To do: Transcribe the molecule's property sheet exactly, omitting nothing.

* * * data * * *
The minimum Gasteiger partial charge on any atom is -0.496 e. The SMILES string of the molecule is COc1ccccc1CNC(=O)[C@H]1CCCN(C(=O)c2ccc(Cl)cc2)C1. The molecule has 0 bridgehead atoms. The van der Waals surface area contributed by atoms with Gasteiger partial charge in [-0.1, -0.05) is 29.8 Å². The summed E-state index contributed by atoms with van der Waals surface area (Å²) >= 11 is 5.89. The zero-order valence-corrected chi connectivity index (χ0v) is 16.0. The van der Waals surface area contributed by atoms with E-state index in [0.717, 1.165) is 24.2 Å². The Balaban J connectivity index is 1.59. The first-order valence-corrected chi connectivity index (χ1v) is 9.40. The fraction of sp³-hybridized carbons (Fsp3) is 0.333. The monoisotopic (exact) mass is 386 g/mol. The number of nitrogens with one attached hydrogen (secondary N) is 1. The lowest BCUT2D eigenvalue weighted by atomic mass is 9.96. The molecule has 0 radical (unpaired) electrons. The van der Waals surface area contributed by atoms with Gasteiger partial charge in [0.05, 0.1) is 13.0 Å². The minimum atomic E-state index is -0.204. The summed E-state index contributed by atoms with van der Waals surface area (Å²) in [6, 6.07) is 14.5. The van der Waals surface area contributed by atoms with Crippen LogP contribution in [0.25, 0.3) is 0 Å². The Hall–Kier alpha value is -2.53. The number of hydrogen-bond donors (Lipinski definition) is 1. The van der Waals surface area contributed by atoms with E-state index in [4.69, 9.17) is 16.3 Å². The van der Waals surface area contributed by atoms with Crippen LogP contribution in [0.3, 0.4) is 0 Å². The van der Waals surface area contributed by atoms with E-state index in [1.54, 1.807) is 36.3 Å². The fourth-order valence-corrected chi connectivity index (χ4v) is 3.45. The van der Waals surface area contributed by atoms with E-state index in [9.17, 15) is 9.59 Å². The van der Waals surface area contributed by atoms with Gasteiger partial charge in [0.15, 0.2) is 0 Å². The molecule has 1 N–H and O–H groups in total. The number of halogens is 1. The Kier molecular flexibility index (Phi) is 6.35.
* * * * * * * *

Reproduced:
The minimum Gasteiger partial charge on any atom is -0.496 e. The SMILES string of the molecule is COc1ccccc1CNC(=O)[C@H]1CCCN(C(=O)c2ccc(Cl)cc2)C1. The molecule has 0 bridgehead atoms. The van der Waals surface area contributed by atoms with Gasteiger partial charge in [-0.1, -0.05) is 29.8 Å². The summed E-state index contributed by atoms with van der Waals surface area (Å²) >= 11 is 5.89. The zero-order valence-corrected chi connectivity index (χ0v) is 16.0. The van der Waals surface area contributed by atoms with E-state index in [0.717, 1.165) is 24.2 Å². The Balaban J connectivity index is 1.59. The first-order valence-corrected chi connectivity index (χ1v) is 9.40. The fraction of sp³-hybridized carbons (Fsp3) is 0.333. The monoisotopic (exact) mass is 386 g/mol. The number of nitrogens with one attached hydrogen (secondary N) is 1. The lowest BCUT2D eigenvalue weighted by atomic mass is 9.96. The molecule has 0 radical (unpaired) electrons. The van der Waals surface area contributed by atoms with Gasteiger partial charge in [0.05, 0.1) is 13.0 Å². The minimum atomic E-state index is -0.204. The summed E-state index contributed by atoms with van der Waals surface area (Å²) in [6, 6.07) is 14.5. The van der Waals surface area contributed by atoms with Crippen LogP contribution in [0.25, 0.3) is 0 Å². The Hall–Kier alpha value is -2.53. The number of hydrogen-bond donors (Lipinski definition) is 1. The van der Waals surface area contributed by atoms with E-state index in [4.69, 9.17) is 16.3 Å². The van der Waals surface area contributed by atoms with Crippen LogP contribution in [0.3, 0.4) is 0 Å². The van der Waals surface area contributed by atoms with E-state index in [1.54, 1.807) is 36.3 Å². The fourth-order valence-corrected chi connectivity index (χ4v) is 3.45. The van der Waals surface area contributed by atoms with E-state index in [9.17, 15) is 9.59 Å². The van der Waals surface area contributed by atoms with Gasteiger partial charge in [0.15, 0.2) is 0 Å². The molecule has 1 N–H and O–H groups in total. The number of halogens is 1. The Kier molecular flexibility index (Phi) is 6.35.